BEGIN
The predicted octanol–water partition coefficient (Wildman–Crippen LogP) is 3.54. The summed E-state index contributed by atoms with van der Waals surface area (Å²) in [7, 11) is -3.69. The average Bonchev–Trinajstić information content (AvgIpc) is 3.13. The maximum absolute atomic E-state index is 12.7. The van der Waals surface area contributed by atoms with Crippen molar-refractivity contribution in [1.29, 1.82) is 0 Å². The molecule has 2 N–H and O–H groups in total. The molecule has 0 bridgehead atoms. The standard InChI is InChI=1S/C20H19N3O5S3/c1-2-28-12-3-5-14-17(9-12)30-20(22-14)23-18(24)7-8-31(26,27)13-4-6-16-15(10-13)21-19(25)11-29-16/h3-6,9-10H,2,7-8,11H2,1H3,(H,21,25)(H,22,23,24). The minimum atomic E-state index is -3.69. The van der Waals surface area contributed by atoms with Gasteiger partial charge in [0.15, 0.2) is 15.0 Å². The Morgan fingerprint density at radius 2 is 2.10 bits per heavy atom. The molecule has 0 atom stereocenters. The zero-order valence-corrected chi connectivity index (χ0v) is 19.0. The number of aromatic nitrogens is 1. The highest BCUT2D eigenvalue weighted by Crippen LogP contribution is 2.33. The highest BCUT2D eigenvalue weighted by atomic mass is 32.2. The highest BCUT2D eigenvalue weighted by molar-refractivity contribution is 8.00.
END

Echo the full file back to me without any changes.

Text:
The predicted octanol–water partition coefficient (Wildman–Crippen LogP) is 3.54. The summed E-state index contributed by atoms with van der Waals surface area (Å²) in [7, 11) is -3.69. The average Bonchev–Trinajstić information content (AvgIpc) is 3.13. The maximum absolute atomic E-state index is 12.7. The van der Waals surface area contributed by atoms with Crippen molar-refractivity contribution in [1.29, 1.82) is 0 Å². The molecule has 2 N–H and O–H groups in total. The molecule has 0 bridgehead atoms. The standard InChI is InChI=1S/C20H19N3O5S3/c1-2-28-12-3-5-14-17(9-12)30-20(22-14)23-18(24)7-8-31(26,27)13-4-6-16-15(10-13)21-19(25)11-29-16/h3-6,9-10H,2,7-8,11H2,1H3,(H,21,25)(H,22,23,24). The minimum atomic E-state index is -3.69. The van der Waals surface area contributed by atoms with Gasteiger partial charge in [0.15, 0.2) is 15.0 Å². The Morgan fingerprint density at radius 2 is 2.10 bits per heavy atom. The molecule has 0 atom stereocenters. The zero-order valence-corrected chi connectivity index (χ0v) is 19.0. The number of aromatic nitrogens is 1. The highest BCUT2D eigenvalue weighted by Crippen LogP contribution is 2.33. The highest BCUT2D eigenvalue weighted by atomic mass is 32.2. The highest BCUT2D eigenvalue weighted by molar-refractivity contribution is 8.00.